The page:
Do see yourself writing more books in the 1930’s era?

That remains to be seen.  My historical passion covers most eras, so it is certainly possible that I will return to the 1930’s at some point. Presently, I am working on a WWII novel set in Casablanca.  I’m learning so much about spies and desert warfare!

I can’t wait to read that one!

This is a great book and so can you give a little taste of what AL CAPONE at the BLANCHE HOTEL is about?

Thank you so much for your kind words and this opportunity! Here is the back cover blurb.


Al Capone at the Blanche Hotel tells a story of lives unfolding in different centuries, but linked and irrevocably altered by a series of murders in 1930.

Lake City, Florida, June, 1930: Al Capone checks in for an unusually long stay at the Blanche Hotel, a nice enough joint for an insignificant little whistle stop. The following night, young Jack Blevins witnesses a body being dumped heralding the summer of violence to come. One-by-one, people controlling county vice activities swing from KKK ropes. No moonshine distributor, gaming operator, or brothel madam, black or white, is safe from the Klan’s self-righteous vigilantism. Jack’s older sister Meg, a waitress at the Blanche, and her fiancé, a sheriff’s deputy, discover reasons to believe the lynchings are cover for a much larger ambition than simply ridding the county of vice. Someone, possibly backed by Capone, has secret plans for filling the voids created by the killings. But as the body count grows and crosses burn, they come to realize this knowledge may get all of them killed.

Gainesville, Florida, August, 2011: Liz Reams, an up and coming young academic specializing in the history of American crime, impulsively moves across the continent to follow a man who convinces her of his devotion yet refuses to say the three simple words I love you. Despite entreaties of friends and family, she is attracted to edginess and a certain type of glamour in her men, both living and historical. Her personal life is an emotional roller coaster, but her career options suddenly blossom beyond all expectation, creating a very different type of stress. To deal with it all, Liz loses herself in her professional passion, original research into the life and times of her favorite bad boy, Al Capone. What she discovers about 1930’s summer of violence, and herself in the process, leaves her reeling at first and then changed forever.

Thank you so much for taking the time to talk about your book. Could you give the links on how to purchase your book or learn more about you?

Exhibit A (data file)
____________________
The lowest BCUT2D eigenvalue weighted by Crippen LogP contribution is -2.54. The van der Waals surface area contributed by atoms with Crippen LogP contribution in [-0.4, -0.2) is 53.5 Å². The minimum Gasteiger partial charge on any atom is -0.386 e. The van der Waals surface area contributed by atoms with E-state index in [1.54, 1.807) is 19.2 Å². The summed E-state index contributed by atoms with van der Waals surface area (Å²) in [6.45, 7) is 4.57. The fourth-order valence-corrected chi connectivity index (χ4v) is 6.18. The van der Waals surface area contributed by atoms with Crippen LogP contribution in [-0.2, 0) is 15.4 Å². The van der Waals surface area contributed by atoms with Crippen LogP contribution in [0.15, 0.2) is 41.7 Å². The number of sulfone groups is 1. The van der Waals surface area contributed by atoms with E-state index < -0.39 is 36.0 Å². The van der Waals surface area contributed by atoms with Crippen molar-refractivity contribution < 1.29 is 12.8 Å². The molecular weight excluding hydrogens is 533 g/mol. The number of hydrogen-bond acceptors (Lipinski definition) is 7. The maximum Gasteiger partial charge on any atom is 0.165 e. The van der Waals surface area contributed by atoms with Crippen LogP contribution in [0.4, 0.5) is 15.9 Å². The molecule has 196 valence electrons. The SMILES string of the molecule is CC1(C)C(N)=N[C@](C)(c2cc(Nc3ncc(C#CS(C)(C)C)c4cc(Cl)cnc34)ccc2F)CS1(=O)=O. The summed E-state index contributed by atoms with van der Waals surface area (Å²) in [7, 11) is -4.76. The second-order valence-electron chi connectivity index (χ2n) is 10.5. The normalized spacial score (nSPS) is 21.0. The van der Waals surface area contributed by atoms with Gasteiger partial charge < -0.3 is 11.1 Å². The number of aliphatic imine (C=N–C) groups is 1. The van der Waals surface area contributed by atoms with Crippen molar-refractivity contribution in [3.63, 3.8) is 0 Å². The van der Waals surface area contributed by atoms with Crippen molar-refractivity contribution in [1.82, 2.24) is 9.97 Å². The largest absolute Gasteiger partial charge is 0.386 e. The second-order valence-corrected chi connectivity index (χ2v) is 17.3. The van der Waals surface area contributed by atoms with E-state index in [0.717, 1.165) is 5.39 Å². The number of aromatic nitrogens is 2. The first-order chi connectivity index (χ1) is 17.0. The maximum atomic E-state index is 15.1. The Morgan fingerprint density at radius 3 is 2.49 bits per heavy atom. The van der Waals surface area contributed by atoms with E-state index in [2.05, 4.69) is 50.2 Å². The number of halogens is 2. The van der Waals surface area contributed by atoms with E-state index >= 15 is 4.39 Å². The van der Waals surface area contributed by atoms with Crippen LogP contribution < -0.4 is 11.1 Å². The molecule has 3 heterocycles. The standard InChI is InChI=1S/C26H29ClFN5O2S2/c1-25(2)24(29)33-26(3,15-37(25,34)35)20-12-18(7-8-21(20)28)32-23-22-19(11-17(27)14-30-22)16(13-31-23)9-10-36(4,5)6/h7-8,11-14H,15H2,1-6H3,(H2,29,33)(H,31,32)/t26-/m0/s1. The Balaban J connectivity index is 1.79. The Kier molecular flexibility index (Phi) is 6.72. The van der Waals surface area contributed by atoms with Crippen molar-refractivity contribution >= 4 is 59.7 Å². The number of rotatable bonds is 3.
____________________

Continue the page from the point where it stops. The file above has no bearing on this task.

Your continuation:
Again, thank you!!  I so appreciate your having my on your blog! Here is the buy link: http://amzn.to/16qq3k5    This is the link to my author website:  http://www.lindapennell.com/


Please feel free to post any questions or comments you have for Linda.

Thanks for stopping by.





20 Responses to “Linda is here with her latest book AL CAPONE AT THE BLANCHE HOTEL. It rocks!”

  1. Tiff says:

    Sounds like a great book to check out!

  2. Hi there! I’m sorry if you had trouble making a comment on Linda’s post. I seem to be having technical difficulties. Hope it works now!

  3. Loved the book, Linda!

  4. ronelda says:

    I love your book, Linda. A total enjoyable read. I like the interview as well. Many thanks for sharing.

  5. Rosemarie Kelly-Cunningham says:

    Thanks Brenda, Looks like an exciting read. Great interview! Thanks for introducing the book and author to us. Keep up the good work!

  6. Suezette Cason Wiggins says:

    I am 3/4ths of the way through your book, Linda, and I love it. Great story line – love the back and forth between the different time periods. Great to read a story where I recognize so many of the places in the book. I ate at The Yearling down at Cross Creek years ago. Keep writing!

    • Hey, Suezette! I’ve been keeping up with you through FB. Love the pictures of your family and I am so glad you like my book. I am always a little nervous when I know that someone from LC is reading it. Delighted, mind you, but nervous because I do not want to disappoint the home folks!

  7. What a fun interview, Linda! And the books sounds great! Love that era and am kinda fascinated with the mob!


  8. Janna Shay says:

    Terrific interview, ladies.

    Linda, your book sounds fascinating. I’ve added it to my TBR list. Can’t wait to read it.

  9. I’m so glad you find the book interesting. It was a work of the heart. I hope you will enjoy it.

  10. Excellent interview, Linda! Your book is definitely on my TBR list.

  11. Meb Bryant says:

    Sounds delicious! Love the title and cover. Can’t wait to read the novel.

  12. Susan Muller says:

    This is a great book and a fun read. I love the way you slip back and forth in time, letting us see the similarities and differences in the two eras.